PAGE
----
“All my life,” remembers James Buck ’11, “I’d watched documentaries on the History Channel and read books about the world wars and Napoleon.” Beyond that fascination with history, Buck knew from a very young age that he wanted to serve in the Canadian military.
“The loyalty and honour that serving and protecting a nation command appealed to my own sense of duty to take care of my neighbour or whomever God puts in my path,” Buck explains. “This same loyalty and honour compel me to remember that there are very real evils in this world and that there needs to be a Christian voice within the ranks of our Canadian military.”
Now, seven years after graduation at Redeemer, Buck is a second lieutenant in the infantry. Officers in the Canadian military are responsible for the safety, well-being and morale of a specific group of soldiers. This can involve a variety of tasks, including analysis, planning, decision-making and providing advice. Because of this, officers must have a university degree.
Originally, Buck had plans to be an economics major and began studying at a public university in Toronto. “It became pretty clear early on that I was little more than a number to my professors,” he says, “and the impersonal atmosphere of the school made moving to Redeemer an obvious choice.” After one year, James made the switch to Redeemer — where his high school sweetheart and new wife Becky Buck ’11 was already attending.
Buck’s time at Redeemer prepared him to serve in the military while also serving Christ. “There was a lot to love about Redeemer,” he reflects. Buck points to the compact campus size, the warm community and a course schedule that afforded quietness and solitude with God. Classes that allowed for real, difficult discussion and debate were invaluable when it came to understanding complex issues. “Paramount to my experience at Redeemer was how the professors were approachable,” he says. “I felt welcome to continue discussions after class and to approach them whenever the need arose. Having a Christ-centred worldview woven throughout every class was refreshing. It deepened my understanding of God’s hand across history. I loved that discussions about God weren’t relegated just to theology classes, but were interwoven into every subject.”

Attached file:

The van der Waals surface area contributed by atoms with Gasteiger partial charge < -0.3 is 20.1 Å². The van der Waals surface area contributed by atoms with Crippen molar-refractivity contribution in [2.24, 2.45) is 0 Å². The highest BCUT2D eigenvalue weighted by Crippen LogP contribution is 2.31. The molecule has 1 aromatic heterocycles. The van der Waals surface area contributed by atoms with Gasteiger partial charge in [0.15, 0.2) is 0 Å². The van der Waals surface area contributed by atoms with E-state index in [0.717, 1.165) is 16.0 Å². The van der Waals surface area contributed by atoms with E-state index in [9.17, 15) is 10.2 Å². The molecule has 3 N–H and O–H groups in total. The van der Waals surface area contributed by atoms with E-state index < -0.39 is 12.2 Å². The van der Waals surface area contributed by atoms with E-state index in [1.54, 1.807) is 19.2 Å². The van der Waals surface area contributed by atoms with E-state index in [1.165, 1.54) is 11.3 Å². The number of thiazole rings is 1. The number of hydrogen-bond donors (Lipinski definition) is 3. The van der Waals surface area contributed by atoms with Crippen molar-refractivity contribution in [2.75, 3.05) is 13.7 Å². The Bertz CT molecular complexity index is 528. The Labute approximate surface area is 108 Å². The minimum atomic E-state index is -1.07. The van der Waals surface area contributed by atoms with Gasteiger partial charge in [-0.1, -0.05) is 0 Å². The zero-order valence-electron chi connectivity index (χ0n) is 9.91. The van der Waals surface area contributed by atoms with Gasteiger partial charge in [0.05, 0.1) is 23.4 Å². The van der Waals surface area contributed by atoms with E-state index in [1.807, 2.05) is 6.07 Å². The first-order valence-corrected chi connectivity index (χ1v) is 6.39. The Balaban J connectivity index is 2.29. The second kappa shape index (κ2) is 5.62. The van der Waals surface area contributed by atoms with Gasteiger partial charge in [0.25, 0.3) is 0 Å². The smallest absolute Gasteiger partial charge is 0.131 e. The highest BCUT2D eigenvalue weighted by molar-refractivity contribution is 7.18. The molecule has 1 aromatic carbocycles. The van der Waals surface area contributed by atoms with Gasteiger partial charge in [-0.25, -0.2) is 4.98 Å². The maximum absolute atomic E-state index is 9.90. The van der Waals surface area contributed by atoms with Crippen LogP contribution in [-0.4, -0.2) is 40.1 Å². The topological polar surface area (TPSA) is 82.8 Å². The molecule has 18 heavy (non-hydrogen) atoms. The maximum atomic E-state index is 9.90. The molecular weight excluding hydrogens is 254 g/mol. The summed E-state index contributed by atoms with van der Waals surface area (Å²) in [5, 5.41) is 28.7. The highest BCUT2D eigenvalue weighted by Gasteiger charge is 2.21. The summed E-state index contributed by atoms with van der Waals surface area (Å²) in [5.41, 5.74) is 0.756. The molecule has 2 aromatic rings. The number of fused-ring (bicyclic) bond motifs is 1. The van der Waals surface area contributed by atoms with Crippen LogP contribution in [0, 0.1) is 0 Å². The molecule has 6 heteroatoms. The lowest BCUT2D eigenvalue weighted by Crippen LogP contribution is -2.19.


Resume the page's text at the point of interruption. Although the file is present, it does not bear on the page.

Since graduation, Buck has completed three of the four phases of a rigorous officer training process. Three and a half months of initial basic training in Saint-Jean-sur-Richelieu, Quebec was followed by three months in Gagetown, New Brunswick for his basic military qualification. Buck then finished the third phase — a dismounted platoon commanding course — in Gagetown. Buck is in the midst of completing the fourth and final phase, which will qualify him for mechanised platoon commanding. This involves commanding four light armoured vehicles (LAVs) in offensive and defensive roles. Once Buck passes this last stage of training, he will be placed in a regiment that will take him and his family — including their three children Ethan, Kate and Reagan — on an adventure to nearly anywhere across Canada.
As Buck looks ahead to his future role as an officer, his worldview is more crucial than ever. “I have had countless opportunities to share my faith since enlisting,” he says. “By being unbending in the virtues Christ calls us all to live, I have had many conversations that plant seeds in the hearts of my army family.” Each day provides new challenges for Buck. Military personnel are frequently pushed to their limits in extreme circumstances. However, Buck points to Deuteronomy 31:6 for encouragement and motivation: “the Lord your God goes with you; he will never leave you nor forsake you.”